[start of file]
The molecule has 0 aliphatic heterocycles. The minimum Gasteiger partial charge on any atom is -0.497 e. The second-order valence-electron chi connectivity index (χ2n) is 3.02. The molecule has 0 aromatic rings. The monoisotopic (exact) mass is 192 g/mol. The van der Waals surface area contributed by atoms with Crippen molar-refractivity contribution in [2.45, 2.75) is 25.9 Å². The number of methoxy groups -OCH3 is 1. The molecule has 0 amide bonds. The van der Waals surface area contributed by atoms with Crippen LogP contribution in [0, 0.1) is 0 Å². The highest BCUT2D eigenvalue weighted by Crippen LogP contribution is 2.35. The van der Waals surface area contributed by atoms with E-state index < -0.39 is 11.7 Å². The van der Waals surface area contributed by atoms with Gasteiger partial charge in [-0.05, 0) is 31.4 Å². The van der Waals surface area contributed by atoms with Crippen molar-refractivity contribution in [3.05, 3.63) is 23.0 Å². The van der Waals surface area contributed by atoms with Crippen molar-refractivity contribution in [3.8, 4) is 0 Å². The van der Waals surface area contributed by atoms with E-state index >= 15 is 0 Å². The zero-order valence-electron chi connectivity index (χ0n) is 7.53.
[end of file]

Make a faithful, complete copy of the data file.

The molecule has 0 aliphatic heterocycles. The minimum Gasteiger partial charge on any atom is -0.497 e. The second-order valence-electron chi connectivity index (χ2n) is 3.02. The molecule has 0 aromatic rings. The monoisotopic (exact) mass is 192 g/mol. The van der Waals surface area contributed by atoms with Crippen molar-refractivity contribution in [2.45, 2.75) is 25.9 Å². The number of methoxy groups -OCH3 is 1. The molecule has 0 amide bonds. The van der Waals surface area contributed by atoms with Crippen LogP contribution in [0, 0.1) is 0 Å². The highest BCUT2D eigenvalue weighted by Crippen LogP contribution is 2.35. The van der Waals surface area contributed by atoms with E-state index < -0.39 is 11.7 Å². The van der Waals surface area contributed by atoms with Gasteiger partial charge in [-0.05, 0) is 31.4 Å². The van der Waals surface area contributed by atoms with Crippen molar-refractivity contribution in [3.05, 3.63) is 23.0 Å². The van der Waals surface area contributed by atoms with Crippen molar-refractivity contribution in [3.8, 4) is 0 Å². The van der Waals surface area contributed by atoms with E-state index >= 15 is 0 Å². The zero-order valence-electron chi connectivity index (χ0n) is 7.53.